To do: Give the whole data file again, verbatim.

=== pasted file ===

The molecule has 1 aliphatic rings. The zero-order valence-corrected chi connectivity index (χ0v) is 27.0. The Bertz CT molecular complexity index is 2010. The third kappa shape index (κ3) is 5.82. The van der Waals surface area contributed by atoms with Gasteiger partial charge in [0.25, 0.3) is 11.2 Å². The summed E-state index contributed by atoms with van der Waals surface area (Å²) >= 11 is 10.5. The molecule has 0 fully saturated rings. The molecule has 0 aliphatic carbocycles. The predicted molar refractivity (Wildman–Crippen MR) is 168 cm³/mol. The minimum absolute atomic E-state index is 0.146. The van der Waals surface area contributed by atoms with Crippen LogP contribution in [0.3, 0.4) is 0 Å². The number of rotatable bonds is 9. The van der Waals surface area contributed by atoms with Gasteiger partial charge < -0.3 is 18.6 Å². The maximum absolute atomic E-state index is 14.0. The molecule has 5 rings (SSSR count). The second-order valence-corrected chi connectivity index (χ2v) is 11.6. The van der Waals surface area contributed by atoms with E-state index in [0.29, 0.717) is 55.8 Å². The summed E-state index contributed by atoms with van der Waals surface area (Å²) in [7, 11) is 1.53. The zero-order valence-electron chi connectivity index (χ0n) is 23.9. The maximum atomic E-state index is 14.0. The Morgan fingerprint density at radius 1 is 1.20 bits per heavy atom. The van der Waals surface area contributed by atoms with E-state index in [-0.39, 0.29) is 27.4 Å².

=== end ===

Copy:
The molecule has 1 aliphatic rings. The zero-order valence-corrected chi connectivity index (χ0v) is 27.0. The Bertz CT molecular complexity index is 2010. The third kappa shape index (κ3) is 5.82. The van der Waals surface area contributed by atoms with Gasteiger partial charge in [0.25, 0.3) is 11.2 Å². The summed E-state index contributed by atoms with van der Waals surface area (Å²) >= 11 is 10.5. The molecule has 0 fully saturated rings. The molecule has 0 aliphatic carbocycles. The predicted molar refractivity (Wildman–Crippen MR) is 168 cm³/mol. The minimum absolute atomic E-state index is 0.146. The van der Waals surface area contributed by atoms with Crippen LogP contribution in [0.3, 0.4) is 0 Å². The number of rotatable bonds is 9. The van der Waals surface area contributed by atoms with Gasteiger partial charge < -0.3 is 18.6 Å². The maximum absolute atomic E-state index is 14.0. The molecule has 5 rings (SSSR count). The second-order valence-corrected chi connectivity index (χ2v) is 11.6. The van der Waals surface area contributed by atoms with E-state index in [0.29, 0.717) is 55.8 Å². The summed E-state index contributed by atoms with van der Waals surface area (Å²) in [7, 11) is 1.53. The zero-order valence-electron chi connectivity index (χ0n) is 23.9. The maximum atomic E-state index is 14.0. The Morgan fingerprint density at radius 1 is 1.20 bits per heavy atom. The van der Waals surface area contributed by atoms with E-state index in [-0.39, 0.29) is 27.4 Å².